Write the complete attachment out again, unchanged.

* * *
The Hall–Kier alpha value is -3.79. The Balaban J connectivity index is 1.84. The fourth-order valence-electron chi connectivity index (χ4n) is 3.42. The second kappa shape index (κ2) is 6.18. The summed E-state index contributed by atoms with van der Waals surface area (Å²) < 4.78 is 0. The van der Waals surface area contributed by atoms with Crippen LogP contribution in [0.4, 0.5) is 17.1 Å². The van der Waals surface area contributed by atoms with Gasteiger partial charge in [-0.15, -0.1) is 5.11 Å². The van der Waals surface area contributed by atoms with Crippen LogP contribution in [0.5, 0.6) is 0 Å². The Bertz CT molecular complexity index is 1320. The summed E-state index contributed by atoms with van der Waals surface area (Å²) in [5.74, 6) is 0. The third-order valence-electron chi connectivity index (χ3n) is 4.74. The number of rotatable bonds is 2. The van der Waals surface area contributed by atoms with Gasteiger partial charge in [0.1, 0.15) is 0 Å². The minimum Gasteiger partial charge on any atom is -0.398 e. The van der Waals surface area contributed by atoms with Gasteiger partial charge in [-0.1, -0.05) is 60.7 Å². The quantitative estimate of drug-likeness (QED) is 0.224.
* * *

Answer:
The Hall–Kier alpha value is -3.79. The Balaban J connectivity index is 1.84. The fourth-order valence-electron chi connectivity index (χ4n) is 3.42. The second kappa shape index (κ2) is 6.18. The summed E-state index contributed by atoms with van der Waals surface area (Å²) < 4.78 is 0. The van der Waals surface area contributed by atoms with Crippen LogP contribution in [0.4, 0.5) is 17.1 Å². The van der Waals surface area contributed by atoms with Gasteiger partial charge in [-0.15, -0.1) is 5.11 Å². The van der Waals surface area contributed by atoms with Crippen LogP contribution in [0.5, 0.6) is 0 Å². The Bertz CT molecular complexity index is 1320. The summed E-state index contributed by atoms with van der Waals surface area (Å²) in [5.74, 6) is 0. The third-order valence-electron chi connectivity index (χ3n) is 4.74. The number of rotatable bonds is 2. The van der Waals surface area contributed by atoms with Gasteiger partial charge in [0.1, 0.15) is 0 Å². The minimum Gasteiger partial charge on any atom is -0.398 e. The van der Waals surface area contributed by atoms with Gasteiger partial charge in [-0.1, -0.05) is 60.7 Å². The quantitative estimate of drug-likeness (QED) is 0.224.